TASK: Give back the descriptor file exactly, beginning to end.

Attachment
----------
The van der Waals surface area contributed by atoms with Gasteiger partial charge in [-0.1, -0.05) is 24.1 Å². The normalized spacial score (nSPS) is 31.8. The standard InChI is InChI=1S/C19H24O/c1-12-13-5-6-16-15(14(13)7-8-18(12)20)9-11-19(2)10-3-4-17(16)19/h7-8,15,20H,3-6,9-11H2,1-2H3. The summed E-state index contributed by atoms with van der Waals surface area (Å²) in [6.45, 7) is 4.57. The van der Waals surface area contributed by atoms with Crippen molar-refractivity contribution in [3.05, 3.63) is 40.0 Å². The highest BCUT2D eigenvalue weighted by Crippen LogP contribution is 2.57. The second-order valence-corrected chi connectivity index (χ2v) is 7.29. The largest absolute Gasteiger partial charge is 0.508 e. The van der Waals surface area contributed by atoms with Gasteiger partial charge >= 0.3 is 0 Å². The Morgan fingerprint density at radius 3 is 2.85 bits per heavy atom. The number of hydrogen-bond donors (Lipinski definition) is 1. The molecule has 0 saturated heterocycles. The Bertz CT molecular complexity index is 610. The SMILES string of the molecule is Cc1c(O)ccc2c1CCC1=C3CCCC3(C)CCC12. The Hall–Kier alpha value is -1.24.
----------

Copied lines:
The van der Waals surface area contributed by atoms with Gasteiger partial charge in [-0.1, -0.05) is 24.1 Å². The normalized spacial score (nSPS) is 31.8. The standard InChI is InChI=1S/C19H24O/c1-12-13-5-6-16-15(14(13)7-8-18(12)20)9-11-19(2)10-3-4-17(16)19/h7-8,15,20H,3-6,9-11H2,1-2H3. The summed E-state index contributed by atoms with van der Waals surface area (Å²) in [6.45, 7) is 4.57. The van der Waals surface area contributed by atoms with Crippen molar-refractivity contribution in [3.05, 3.63) is 40.0 Å². The highest BCUT2D eigenvalue weighted by Crippen LogP contribution is 2.57. The second-order valence-corrected chi connectivity index (χ2v) is 7.29. The largest absolute Gasteiger partial charge is 0.508 e. The van der Waals surface area contributed by atoms with Gasteiger partial charge >= 0.3 is 0 Å². The Morgan fingerprint density at radius 3 is 2.85 bits per heavy atom. The number of hydrogen-bond donors (Lipinski definition) is 1. The molecule has 0 saturated heterocycles. The Bertz CT molecular complexity index is 610. The SMILES string of the molecule is Cc1c(O)ccc2c1CCC1=C3CCCC3(C)CCC12. The Hall–Kier alpha value is -1.24.